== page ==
Why should my project be reviewed by the Conservation Commission?

Marshes, streams, and ponds aren't the only wetlands governed by the law. Some wetland resources lack standing water. Wetlands are any lands where the soil is saturated for a significant portion of the growing season. Just because water pools occasionally in the early spring does not automatically make an area a wetland. Conversely, an area may be a wetland even if there is never standing water there. Even if a project isn't in a wetland, a project near a wetland can degrade that wetland by increasing siltation and runoff. For this reason, the Commission has jurisdiction over all work, including landscaping and brush-cutting, in any wetland resource area and within 100 feet of a wetland.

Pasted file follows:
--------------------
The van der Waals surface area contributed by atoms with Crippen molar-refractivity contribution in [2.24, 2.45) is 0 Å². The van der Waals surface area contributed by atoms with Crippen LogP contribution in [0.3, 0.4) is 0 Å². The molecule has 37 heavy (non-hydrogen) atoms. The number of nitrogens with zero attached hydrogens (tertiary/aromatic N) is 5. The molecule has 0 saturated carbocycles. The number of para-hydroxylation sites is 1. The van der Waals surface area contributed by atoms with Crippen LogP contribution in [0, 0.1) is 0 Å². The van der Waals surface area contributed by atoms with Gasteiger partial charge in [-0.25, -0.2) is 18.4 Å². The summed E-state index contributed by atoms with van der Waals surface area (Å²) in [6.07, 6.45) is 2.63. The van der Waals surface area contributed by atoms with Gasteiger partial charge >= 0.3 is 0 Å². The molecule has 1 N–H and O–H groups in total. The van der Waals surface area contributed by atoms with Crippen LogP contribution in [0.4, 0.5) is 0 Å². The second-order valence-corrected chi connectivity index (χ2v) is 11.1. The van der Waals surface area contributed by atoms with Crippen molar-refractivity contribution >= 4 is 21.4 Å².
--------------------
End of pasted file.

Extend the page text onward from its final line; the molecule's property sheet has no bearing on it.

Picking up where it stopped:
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1. What does the Conservation Commission do?
2. What is the Wetlands Protection Act?
3. Why should my project be reviewed by the Conservation Commission?
4. How do I know if there is a wetland on my property?
5. How will the presence of a wetland affect the home I’m building or the landscaping I’m planning?
6. Does the Conservation Commission ever permit construction within 100 feet of wetland?
7. My neighbor’s house is easily within 50 feet of a wetland. Why did the town permit this?
8. What is a vernal pool and why is it special?
9. What can I do to protect the wetlands in my neighborhood?